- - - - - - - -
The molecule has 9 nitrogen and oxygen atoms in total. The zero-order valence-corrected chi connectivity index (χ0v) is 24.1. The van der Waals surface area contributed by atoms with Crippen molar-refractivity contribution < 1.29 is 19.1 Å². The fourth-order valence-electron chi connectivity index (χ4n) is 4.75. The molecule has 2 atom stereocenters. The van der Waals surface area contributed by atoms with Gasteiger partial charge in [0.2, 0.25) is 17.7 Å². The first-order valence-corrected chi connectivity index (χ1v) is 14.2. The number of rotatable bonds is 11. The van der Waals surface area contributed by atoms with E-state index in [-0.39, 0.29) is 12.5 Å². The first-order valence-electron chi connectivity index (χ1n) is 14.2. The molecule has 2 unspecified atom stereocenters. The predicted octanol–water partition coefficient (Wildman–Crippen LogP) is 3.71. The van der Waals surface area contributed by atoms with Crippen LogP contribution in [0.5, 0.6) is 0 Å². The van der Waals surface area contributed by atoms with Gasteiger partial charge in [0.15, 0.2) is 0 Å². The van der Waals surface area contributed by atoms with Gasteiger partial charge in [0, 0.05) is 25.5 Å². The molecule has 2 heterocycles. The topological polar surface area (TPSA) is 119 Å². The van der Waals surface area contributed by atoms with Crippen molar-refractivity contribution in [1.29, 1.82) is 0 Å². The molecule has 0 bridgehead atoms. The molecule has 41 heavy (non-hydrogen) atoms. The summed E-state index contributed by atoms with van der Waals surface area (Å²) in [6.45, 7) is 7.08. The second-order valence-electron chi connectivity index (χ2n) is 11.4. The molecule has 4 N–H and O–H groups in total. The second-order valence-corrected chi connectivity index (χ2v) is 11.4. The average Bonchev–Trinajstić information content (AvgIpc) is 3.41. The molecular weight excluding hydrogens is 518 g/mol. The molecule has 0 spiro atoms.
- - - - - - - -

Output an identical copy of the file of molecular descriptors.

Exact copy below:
The molecule has 9 nitrogen and oxygen atoms in total. The zero-order valence-corrected chi connectivity index (χ0v) is 24.1. The van der Waals surface area contributed by atoms with Crippen molar-refractivity contribution < 1.29 is 19.1 Å². The fourth-order valence-electron chi connectivity index (χ4n) is 4.75. The molecule has 2 atom stereocenters. The van der Waals surface area contributed by atoms with Gasteiger partial charge in [0.2, 0.25) is 17.7 Å². The first-order valence-corrected chi connectivity index (χ1v) is 14.2. The number of rotatable bonds is 11. The van der Waals surface area contributed by atoms with E-state index in [-0.39, 0.29) is 12.5 Å². The first-order valence-electron chi connectivity index (χ1n) is 14.2. The molecule has 2 unspecified atom stereocenters. The predicted octanol–water partition coefficient (Wildman–Crippen LogP) is 3.71. The van der Waals surface area contributed by atoms with Crippen LogP contribution in [0.5, 0.6) is 0 Å². The van der Waals surface area contributed by atoms with Gasteiger partial charge in [0.15, 0.2) is 0 Å². The van der Waals surface area contributed by atoms with Gasteiger partial charge in [0, 0.05) is 25.5 Å². The molecule has 2 heterocycles. The topological polar surface area (TPSA) is 119 Å². The van der Waals surface area contributed by atoms with Crippen molar-refractivity contribution in [1.29, 1.82) is 0 Å². The molecule has 0 bridgehead atoms. The molecule has 41 heavy (non-hydrogen) atoms. The summed E-state index contributed by atoms with van der Waals surface area (Å²) in [6.45, 7) is 7.08. The second-order valence-electron chi connectivity index (χ2n) is 11.4. The molecule has 4 N–H and O–H groups in total. The second-order valence-corrected chi connectivity index (χ2v) is 11.4. The average Bonchev–Trinajstić information content (AvgIpc) is 3.41. The molecular weight excluding hydrogens is 518 g/mol. The molecule has 0 spiro atoms.